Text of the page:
Current status and impact (2004-2015) of indigenous ungulate herbivory on the vegetation of Sanbona Wildlife Reserve in the Little Karoo

Master Thesis


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University of Cape Town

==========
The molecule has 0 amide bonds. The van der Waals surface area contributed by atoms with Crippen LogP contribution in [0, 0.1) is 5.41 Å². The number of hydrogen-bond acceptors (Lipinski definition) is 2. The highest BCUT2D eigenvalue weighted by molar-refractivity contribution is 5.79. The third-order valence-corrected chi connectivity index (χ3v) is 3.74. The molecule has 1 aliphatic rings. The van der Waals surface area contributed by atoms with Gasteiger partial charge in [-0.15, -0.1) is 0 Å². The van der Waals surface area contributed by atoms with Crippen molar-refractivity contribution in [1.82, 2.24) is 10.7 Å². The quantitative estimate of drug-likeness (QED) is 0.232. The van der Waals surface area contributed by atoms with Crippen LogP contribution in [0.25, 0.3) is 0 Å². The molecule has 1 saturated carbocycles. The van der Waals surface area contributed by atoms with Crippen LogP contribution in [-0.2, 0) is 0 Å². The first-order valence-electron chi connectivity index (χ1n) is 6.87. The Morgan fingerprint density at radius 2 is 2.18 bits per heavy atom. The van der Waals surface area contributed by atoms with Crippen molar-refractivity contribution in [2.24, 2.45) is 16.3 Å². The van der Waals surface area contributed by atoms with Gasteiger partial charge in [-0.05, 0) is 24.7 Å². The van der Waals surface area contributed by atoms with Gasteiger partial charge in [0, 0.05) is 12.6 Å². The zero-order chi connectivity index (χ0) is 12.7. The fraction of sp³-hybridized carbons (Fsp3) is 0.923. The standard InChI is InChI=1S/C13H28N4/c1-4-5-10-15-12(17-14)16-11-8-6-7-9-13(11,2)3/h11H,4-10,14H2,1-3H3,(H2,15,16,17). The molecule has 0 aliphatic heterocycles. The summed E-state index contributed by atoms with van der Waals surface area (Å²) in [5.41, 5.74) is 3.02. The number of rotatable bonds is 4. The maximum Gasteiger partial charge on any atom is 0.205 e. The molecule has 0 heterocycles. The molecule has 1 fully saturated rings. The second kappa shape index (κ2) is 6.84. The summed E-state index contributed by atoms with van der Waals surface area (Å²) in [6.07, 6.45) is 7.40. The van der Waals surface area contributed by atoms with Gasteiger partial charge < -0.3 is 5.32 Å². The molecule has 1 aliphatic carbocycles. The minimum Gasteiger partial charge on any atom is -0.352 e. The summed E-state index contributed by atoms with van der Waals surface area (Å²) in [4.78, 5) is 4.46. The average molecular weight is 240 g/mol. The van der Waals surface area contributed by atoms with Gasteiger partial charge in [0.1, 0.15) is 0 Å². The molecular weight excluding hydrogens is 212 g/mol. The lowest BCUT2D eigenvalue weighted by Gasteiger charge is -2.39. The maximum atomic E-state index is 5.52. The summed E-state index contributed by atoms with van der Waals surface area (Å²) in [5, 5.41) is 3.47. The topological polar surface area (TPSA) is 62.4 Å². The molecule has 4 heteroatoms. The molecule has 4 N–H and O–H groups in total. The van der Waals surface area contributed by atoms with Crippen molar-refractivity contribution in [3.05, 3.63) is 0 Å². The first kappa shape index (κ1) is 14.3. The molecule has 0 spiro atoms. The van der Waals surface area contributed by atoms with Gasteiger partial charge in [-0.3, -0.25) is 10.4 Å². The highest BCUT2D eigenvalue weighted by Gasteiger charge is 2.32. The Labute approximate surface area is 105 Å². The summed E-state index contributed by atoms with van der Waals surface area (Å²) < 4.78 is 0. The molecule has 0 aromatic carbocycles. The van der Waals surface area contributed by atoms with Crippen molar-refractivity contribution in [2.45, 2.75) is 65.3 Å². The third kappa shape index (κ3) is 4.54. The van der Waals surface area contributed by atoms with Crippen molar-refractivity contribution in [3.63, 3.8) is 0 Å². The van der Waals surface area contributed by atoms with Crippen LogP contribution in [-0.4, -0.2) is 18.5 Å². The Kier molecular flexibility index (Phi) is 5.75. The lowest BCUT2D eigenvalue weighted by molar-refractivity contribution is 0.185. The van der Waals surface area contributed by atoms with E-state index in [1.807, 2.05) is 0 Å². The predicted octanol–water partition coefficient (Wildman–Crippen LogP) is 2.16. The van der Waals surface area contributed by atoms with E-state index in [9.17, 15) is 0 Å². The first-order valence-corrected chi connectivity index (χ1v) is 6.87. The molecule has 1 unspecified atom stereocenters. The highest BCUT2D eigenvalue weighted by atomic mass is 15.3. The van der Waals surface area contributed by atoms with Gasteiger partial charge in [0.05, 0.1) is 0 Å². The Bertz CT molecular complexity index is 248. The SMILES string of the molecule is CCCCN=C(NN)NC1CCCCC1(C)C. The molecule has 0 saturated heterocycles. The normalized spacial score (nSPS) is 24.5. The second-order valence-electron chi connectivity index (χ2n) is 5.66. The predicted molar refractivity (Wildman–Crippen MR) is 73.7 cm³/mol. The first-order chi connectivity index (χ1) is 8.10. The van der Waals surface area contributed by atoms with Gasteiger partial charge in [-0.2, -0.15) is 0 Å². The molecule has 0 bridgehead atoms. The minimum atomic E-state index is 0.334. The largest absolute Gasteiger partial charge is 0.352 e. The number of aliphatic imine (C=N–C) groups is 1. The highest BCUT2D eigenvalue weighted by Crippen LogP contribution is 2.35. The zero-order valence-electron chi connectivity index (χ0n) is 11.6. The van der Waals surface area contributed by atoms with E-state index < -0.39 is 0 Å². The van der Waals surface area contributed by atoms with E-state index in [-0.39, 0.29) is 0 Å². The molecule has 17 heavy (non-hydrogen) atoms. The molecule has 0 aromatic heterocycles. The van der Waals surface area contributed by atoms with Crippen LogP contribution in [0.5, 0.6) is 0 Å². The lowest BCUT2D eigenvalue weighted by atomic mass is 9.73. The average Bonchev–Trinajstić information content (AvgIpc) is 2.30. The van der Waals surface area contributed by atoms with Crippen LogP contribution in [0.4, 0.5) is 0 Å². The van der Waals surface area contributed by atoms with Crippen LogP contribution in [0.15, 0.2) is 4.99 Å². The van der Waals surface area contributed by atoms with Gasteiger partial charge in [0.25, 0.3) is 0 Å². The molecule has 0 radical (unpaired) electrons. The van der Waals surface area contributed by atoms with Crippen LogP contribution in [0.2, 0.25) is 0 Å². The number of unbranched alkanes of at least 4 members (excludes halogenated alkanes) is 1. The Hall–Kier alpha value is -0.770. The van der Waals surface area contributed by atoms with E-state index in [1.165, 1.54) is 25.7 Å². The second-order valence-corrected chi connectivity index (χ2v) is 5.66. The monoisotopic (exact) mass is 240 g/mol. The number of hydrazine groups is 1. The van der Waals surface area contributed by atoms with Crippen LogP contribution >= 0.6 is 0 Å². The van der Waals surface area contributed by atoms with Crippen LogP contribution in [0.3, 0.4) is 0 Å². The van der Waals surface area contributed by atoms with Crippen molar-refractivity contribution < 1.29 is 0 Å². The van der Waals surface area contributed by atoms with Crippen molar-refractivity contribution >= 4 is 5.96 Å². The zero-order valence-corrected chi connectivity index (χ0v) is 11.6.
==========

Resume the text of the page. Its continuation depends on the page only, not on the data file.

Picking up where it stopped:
Game farming is becoming more popular in southern Africa and the introduction of large indigenous ungulates into confined enclosed areas could alter plant communities and ecosystem processes. This is of particular concern in semi-arid rangelands of the Succulent Karoo where the evolutionary history of grazing is not clear and the compatibility of large herbivores in confined areas remains to be demonstrated. The establishment of Sanbona Wildlife Reserve, a 54 000 hectare private game reserve in the Little Karoo, which converted from livestock farming to game farming, allows an opportunity to study the vegetation dynamics in a confined plant-herbivore system. This study investigates the current community structure and the changes in the floral composition and vegetation structure of enclosed and comparable sites subjected to grazing by large herbivores after twelve years (2004-2015). It also determines the relative effect of grazing and rainfall on the observed patterns. Finally, the implications of these findings for management are discussed. Data from drop-point surveys in fenced (exclosure) and unfenced (grazed) plots in the dominant vegetation types as well as annual and seasonal rainfall totals, stocking rates of herbivores and annual game census information, were analysed. These were used in multivariate ordination techniques, regressions and linear mixed-effects models to determine the communities and their relationship with herbivory and rainfall over time and identify a set of indicator species. The annual game census information was used to determine areas of herbivore preference or 'hotspots' and for the identification of highly-utilised areas. Cluster analysis, using the flexible beta method in PC-Ord, was used to determine the current plant communities. Non-metric multidimensional scaling ordination (NMS) was used to determine the relationship of these communities with the environmental variables and illustrate the trajectories in floristic data. Species were also assigned to plant growth forms and examined as communities and growth form types. The Bray-Curtis distance measures were used to investigate the difference between each treatment over time, within each vegetation community and between treatments. Finally, the effects of rainfall and herbivory were examined using linear mixed-effects models of change over time vs the various potential determinants of change using lmer functions in R. Four communities were identified. These communities corresponded well with to the vegetation type descriptions for Western Little Karoo, Little Karoo Quartz Vygieveld and Renosterveld as described in the National Vegetation Map of Mucina and Rutherford (2006). However, the Western Little Karoo was too broad and two communities were recognised within this vegetation type. The finer scale mapping by Vlok et al. (2005) corresponded relatively well to these communities. Results showed an increase in species richness, abundance and cover over time, with the ungrazed plots experiencing more change than the plots exposed to grazing. Most growth forms exhibited an increase in cover, although low leaf succulents declined in both grazed and ungrazed plots. Medium evergreen shrubs declined in the exclosures and stem succulents declined in the grazed plots. The effects were found in both grazed and ungrazed treatments. In addition, many species which declined in abundance were unpalatable or toxic to herbivores. Because of this, the decline in cover of such species was not attributed to grazing, but was instead interpreted as being a response to other disturbance mechanisms, to competitive displacement and to rainfall events. The low stocking rates in the first five years of the study resulted in there being very little difference evident between the treatments. However, once stocking rates increased from 2008, both species richness and cover increased more rapidly in the ungrazed plots, compared to the grazed plots. An increase in palatable and unpalatable species was observed within both ungrazed and grazed plots indicating that grazing did not change the proportion of palatability classes. However, specific plots in the areas of high animal utilisation were more affected as indicated by the response of cover, species richness and palatable species in these specific plots. This suggests that the grazing pressure may be too high within those areas. The linear mixed-effect model supports the argument that grazing pressure is the dominant driver of the community change within grazed plots. Similarly, the results show that rainfall is the primary driver of the vegetation community in the absence of grazing. Timing, amount and intensity of rainfall can mask these impacts. Thus, the contribution of grazing to vegetation change can probably only be detected by tracking the trends over decades or longer. The use of indicators as a management tool is well documented. In order to identify indicators, a theoretical framework for determining indicators species in the different vegetation communities was created. This was based on the correlation between species abundance and sampling period in the different treatments, which identified species that have significantly increased or decreased over time as a result of the change in land use. Species identified as potential indicators were selected on the basis based on their abundance and ranged in lifespans and palatability. The indicators chosen need to be monitored into the future to confirm their utility as indicators. A small but significant difference between grazed and ungrazed plots suggest that herbivore impact is apparent. Identifying this trend indicates that the monitoring programme is providing a useful tool for assessing the impact of herbivores on an ongoing basis. The recovery process following the withdrawal of domestic livestock from Sanbona was much slower in the grazed plots than in the protected plots. Therefore, for the continued recovery of the vegetation to occur and for there to be a sustained increase in cover, active management of animal numbers needs to take place. The results from this study can contribute to future management decisions on the reserve and form a basis for future analyses.